Designed to beat the Japanese Zero and defend Navy fleets against incoming Kamikaze attacks, the Bearcat was the last piston-engine fighter built for WWII combat. Its Pratt & Whitney 2800 engine generates over 2,100 horsepower. The F8F will go from brake release at sea level to 10,000 feet in just 91 seconds.
WWII hostilities ended just as the first examples joined the fleet. From 1946 through 1949, Bearcats were flown by the Navy's “Blue Angels.” While advancements in jet propulsion rendered the model obsolete by the late 50s, its popularity among pilots and commanders extended its life. The Bearcat was the last piston fighter to be retired by the U.S. Armed Forces.
First flown in 1948, this particular Bearcat saw Navy squadron service through 1957. In 1959, it continued military deployment as a photo reconnaissance aircraft. In 1964, now a “civilian,” our Bearcat won 4th place in the first Gold Unlimited Race at Reno, NV piloted by Walt Ohlrich, a former WWII pilot. Among its many subsequent racing successes were the Los Angeles Air Races of 1966 (two fastest laps in the history of the race), Harold's Club Trophy Race (3rd place, 1967) and Homestead Air Races (1st place, 1979).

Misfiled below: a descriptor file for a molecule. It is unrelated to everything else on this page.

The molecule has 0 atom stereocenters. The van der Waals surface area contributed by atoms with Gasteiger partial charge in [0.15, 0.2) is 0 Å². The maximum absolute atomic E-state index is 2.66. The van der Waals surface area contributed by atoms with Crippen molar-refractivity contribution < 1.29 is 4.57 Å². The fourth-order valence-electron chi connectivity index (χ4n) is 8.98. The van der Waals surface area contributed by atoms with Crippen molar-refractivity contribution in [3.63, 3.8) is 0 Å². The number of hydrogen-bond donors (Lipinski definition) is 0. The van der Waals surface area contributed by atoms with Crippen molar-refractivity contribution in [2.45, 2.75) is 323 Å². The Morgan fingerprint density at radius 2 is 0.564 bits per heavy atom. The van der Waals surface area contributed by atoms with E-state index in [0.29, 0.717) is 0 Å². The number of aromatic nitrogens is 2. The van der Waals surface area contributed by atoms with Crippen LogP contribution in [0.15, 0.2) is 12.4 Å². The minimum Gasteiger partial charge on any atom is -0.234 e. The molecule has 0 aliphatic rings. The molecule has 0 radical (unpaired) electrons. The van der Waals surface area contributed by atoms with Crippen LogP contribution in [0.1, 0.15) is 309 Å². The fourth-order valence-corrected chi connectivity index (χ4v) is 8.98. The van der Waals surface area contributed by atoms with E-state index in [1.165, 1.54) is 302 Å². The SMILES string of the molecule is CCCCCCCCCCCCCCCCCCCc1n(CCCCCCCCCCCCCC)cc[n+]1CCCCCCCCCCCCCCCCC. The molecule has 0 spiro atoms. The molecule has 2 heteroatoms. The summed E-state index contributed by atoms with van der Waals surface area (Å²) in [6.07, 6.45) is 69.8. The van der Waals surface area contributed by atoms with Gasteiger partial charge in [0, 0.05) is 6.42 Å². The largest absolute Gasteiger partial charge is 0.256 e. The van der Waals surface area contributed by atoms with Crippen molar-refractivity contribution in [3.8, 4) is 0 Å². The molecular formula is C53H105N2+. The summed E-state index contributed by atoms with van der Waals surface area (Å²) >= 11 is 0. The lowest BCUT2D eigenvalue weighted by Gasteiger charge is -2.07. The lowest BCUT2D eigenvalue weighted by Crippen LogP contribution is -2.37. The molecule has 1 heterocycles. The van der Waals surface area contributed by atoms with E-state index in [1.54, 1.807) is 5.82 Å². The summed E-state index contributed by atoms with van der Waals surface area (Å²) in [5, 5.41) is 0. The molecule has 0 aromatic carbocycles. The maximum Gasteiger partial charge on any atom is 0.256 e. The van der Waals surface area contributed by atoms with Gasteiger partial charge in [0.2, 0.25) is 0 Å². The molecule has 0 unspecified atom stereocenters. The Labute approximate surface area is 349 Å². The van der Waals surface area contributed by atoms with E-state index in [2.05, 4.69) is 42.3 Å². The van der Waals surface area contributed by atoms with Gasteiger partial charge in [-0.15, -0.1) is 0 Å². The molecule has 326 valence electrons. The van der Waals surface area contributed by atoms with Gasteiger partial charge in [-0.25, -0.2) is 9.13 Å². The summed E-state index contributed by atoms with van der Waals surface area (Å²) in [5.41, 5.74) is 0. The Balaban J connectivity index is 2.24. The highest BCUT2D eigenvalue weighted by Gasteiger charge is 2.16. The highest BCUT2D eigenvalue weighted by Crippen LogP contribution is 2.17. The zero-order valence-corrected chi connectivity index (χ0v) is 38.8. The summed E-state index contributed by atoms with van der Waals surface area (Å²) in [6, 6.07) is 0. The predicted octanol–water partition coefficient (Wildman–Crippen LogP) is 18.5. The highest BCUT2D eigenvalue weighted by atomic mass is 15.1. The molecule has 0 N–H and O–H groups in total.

Following its racing career, this aircraft participated in airshows in Europe. In 1997, Apollo VIII astronaut Bill Anders brought it home to the Heritage Flight Museum. When acquired by Historic Flight, it was restored to its stock Navy, combat-ready specification.
This aircraft has answered to a variety of names: Tom Cat, Tom’s Cat, Miss Priss, Tonopah Queen, Sweet Pea, Precious Bear, and Bearcat Bill. The name Wampus Cat, given by Mr. Anders, comes from the “Bear Cat Poppa Blues” where a mean tomcat is bent on winning the right to Wampus Kitty.